Honda calls on government to support hybrids, reduce EV focus

Honda has called on the UK government to reduce its singular focus on electric cars and recognise the “important role” played by the latest hybrid models.

In a sponsored post on the Conservative Home blog – presumably targeted with the hope of it being read by government figures – Honda Europe’s senior Vice President, Ian Howells, said a “multi-pathway approach” is needed to ensure the UK can progress to becoming carbon neutral by 2050.

Howells calls for an approach “in which a broad range of technologies are used to deliver CO2 reductions quickly and effectively, while ensuring that personal mobility remains affordable and accessible to all. This is vital to the Government’s levelling up agenda and underpinning the fundamental principle of personal choice”.

He also states that Honda’s intention to also achieve carbon neutrality globally will see a mixture of battery electric models, hybrids and “in time” hydrogen and decarbonised liquid fuels to ensure options are available across a broad spectrum of the market.

While acknowledging pure EVs will play a “significant role” in this approach with significant benefits to consumers, Howells claims they “are not a silver bullet”.

“Challenges around affordability, infrastructure and technology limitations mean that the government cannot rely solely on electric vehicles to completely replace internal combustion engines by 2035, if it does not also intend to restrict consumer choice.

“An approach that relies only on expensive electric cars risks turning driving into a privilege only afforded to the wealthy, while pricing those who most need it out of personal mobility”.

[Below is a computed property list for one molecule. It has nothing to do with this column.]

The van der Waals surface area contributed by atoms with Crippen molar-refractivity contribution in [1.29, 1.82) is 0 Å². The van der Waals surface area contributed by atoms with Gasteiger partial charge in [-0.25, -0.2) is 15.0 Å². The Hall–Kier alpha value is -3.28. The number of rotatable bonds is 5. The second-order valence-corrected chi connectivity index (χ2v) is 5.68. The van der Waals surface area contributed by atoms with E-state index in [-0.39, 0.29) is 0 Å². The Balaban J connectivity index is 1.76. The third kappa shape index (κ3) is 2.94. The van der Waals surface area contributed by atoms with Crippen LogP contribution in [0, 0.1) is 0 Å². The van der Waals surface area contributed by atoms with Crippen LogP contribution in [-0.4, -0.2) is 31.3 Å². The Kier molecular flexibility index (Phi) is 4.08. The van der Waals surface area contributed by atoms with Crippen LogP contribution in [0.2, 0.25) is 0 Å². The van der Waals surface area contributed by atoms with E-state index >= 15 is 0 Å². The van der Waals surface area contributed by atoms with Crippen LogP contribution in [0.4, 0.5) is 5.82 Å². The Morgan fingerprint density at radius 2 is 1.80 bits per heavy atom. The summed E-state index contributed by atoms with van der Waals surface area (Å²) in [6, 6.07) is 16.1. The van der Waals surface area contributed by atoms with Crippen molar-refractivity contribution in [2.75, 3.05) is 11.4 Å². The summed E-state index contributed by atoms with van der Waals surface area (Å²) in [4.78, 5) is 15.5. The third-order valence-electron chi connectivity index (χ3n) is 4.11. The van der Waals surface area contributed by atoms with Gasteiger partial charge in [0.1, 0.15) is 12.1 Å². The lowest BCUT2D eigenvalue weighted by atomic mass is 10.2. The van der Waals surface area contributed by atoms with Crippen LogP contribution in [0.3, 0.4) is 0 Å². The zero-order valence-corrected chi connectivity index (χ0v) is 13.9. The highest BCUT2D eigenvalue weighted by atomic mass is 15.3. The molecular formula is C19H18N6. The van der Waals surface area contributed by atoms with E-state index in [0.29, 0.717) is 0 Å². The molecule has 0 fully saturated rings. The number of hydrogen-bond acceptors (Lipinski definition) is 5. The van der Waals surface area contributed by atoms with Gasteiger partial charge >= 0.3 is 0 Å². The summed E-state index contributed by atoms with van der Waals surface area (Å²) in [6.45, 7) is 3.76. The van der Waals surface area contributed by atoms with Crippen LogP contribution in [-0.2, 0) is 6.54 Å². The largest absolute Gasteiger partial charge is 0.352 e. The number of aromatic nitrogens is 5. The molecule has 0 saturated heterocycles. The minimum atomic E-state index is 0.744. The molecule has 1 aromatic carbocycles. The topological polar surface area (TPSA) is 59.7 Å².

Howells cites the UK’s Advanced Propulsion Centre, which predicts that cost parity between EVs and petrol cars will not be reached by 2035 – with larger models and SUVs taking far longer. Further claims by the senior Honda executive include a charging infrastructure that is “unevenly spread across the country” causing inequalities in less well served areas such as the Midlands and the North, and limited off-street parking.

Howells even claims that there are “not enough raw materials for a full shift to battery electric cars” citing limits on global cobalt supply. He also states that lithium-ion battery tech is “reaching the limits of power and performance” because simply installing larger batteries incurs weight and cost penalties.

Honda has recently launched its first electric series production car, the E, which has a relatively modest claimed EV range of 125 miles. However, the firm also has the also-new (and more affordable) Jazz, which has moved to hybrid-only propulsion and is said to emit 30% less CO2 than its non-hybrid predecessor. Howells claims that “there remains scope for significant ongoing emission reductions” as hybrid tech evolves further.



Howells also cites the development of decarbonised liquid fuels, produced from renewable energy sources, as one which could reduce the CO2 produced by hybrids significantly in future.